Long before Donald Trump became president, his name was associated with one thing: money.
During his pre-White House years, his speaking engagements commanded large sums.
So it isn’t too surprising that Trump’s children, who have enjoyed much professional success in their own right and who share their father’s gilded name, would draw similar speaking fees.
But now their father is the commander-in-chief, and the name Trump isn’t just linked to money. It’s linked to power and influence.
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That’s what makes us feel a little uncomfortable about an October event featuring Donald Trump Jr., the president’s oldest son, at AT&T Stadium but sponsored by the University of North Texas.
UNT’s student newspaper reported in late August that Trump will receive $100,000 for a 30-minute lecture followed by a Q&A session and a VIP photo opportunity. The contract signed by Trump also provides up to $5,000 for lodging and transportation.
There is nothing at all wrong with UNT inviting Trump to speak. The Kuehne Speaker Series, which is sponsoring the event, is a privately funded venture established in 2013 to provide a forum to engage in conversation about topics of “national and global relevance.”
That’s a worthy goal. And in an age when college campuses are often unwelcome to right-of-center speakers or those who hold heterodox viewpoints, UNT should not be faulted for headlining an event with Trump Jr.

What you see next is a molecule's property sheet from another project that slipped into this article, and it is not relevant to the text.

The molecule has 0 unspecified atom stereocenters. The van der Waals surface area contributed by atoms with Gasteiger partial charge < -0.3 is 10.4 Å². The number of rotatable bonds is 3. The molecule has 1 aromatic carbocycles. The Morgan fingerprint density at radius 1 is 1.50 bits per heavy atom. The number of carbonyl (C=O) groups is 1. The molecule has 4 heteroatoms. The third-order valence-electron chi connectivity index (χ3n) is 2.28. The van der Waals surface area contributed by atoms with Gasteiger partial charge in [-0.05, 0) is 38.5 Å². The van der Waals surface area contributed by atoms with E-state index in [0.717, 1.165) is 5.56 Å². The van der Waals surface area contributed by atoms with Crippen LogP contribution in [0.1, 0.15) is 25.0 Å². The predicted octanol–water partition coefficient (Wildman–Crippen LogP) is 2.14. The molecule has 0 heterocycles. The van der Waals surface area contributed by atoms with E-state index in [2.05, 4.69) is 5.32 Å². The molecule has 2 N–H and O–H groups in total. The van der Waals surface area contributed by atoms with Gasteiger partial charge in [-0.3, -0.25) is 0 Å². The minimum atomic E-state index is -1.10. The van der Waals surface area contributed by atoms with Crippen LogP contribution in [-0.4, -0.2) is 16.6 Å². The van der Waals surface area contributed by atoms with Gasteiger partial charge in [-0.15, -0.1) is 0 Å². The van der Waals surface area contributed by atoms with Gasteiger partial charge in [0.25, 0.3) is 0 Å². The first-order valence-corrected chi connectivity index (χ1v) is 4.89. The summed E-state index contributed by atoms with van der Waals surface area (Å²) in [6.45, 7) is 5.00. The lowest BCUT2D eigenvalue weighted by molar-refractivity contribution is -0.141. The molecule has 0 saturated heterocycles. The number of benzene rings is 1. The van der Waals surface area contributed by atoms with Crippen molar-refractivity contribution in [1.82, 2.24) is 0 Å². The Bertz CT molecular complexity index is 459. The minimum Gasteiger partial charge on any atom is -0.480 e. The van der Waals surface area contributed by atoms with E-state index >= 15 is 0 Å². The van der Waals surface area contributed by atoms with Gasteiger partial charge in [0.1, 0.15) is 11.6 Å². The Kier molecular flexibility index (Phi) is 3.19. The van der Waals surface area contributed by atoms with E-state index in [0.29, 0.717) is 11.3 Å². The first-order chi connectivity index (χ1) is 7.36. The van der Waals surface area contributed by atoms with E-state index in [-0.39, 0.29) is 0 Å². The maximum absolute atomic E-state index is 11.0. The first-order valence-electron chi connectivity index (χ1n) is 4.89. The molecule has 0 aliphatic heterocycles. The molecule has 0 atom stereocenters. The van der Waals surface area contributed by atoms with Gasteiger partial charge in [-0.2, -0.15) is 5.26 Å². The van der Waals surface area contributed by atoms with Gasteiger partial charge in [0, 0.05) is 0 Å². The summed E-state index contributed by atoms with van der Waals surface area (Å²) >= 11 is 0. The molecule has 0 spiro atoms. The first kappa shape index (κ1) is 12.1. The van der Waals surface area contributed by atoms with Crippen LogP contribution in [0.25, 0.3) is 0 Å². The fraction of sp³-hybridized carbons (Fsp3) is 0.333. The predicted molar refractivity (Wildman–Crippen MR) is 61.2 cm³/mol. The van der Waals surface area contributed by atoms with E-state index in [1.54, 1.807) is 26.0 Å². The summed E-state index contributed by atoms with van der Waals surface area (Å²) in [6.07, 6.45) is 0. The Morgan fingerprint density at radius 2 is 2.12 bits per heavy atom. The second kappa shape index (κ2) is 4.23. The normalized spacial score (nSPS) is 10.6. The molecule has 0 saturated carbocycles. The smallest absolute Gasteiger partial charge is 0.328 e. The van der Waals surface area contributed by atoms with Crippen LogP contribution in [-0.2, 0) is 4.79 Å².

What is disconcerting is that Trump, a de facto adviser to his father, the president, is accepting a large speaking fee for this event. We can’t help feeling that something isn’t quite right about that.
Concerns about relatives profiting from their proximity to people in office are hardly novel. They were a necessary focus of the 2016 presidential election cycle given the incredible speaking fees earned by the Clinton family, some during Hillary Clinton’s tenure as secretary of state. Speaking fees for the Clintons were funneled into their family foundation.
According to the contract with UNT, the speaking fee will go directly to Trump Jr.’s bank account.
There are no statutes that ban such behavior, but we know that money buys influence, and $100,000 isn’t chump change, even for a Trump.
And we have a better idea for where that money could go — Harvey Relief.
Donating his speaker fee to a nonprofit working to rebuild the Texas coast would eliminate even the suggestion that Trump’s upcoming engagement is anything more than a benign business deal. And it would be a heck of a nice thing to do.
Texans sure could use that money more than Trump. We would certainly welcome the gesture.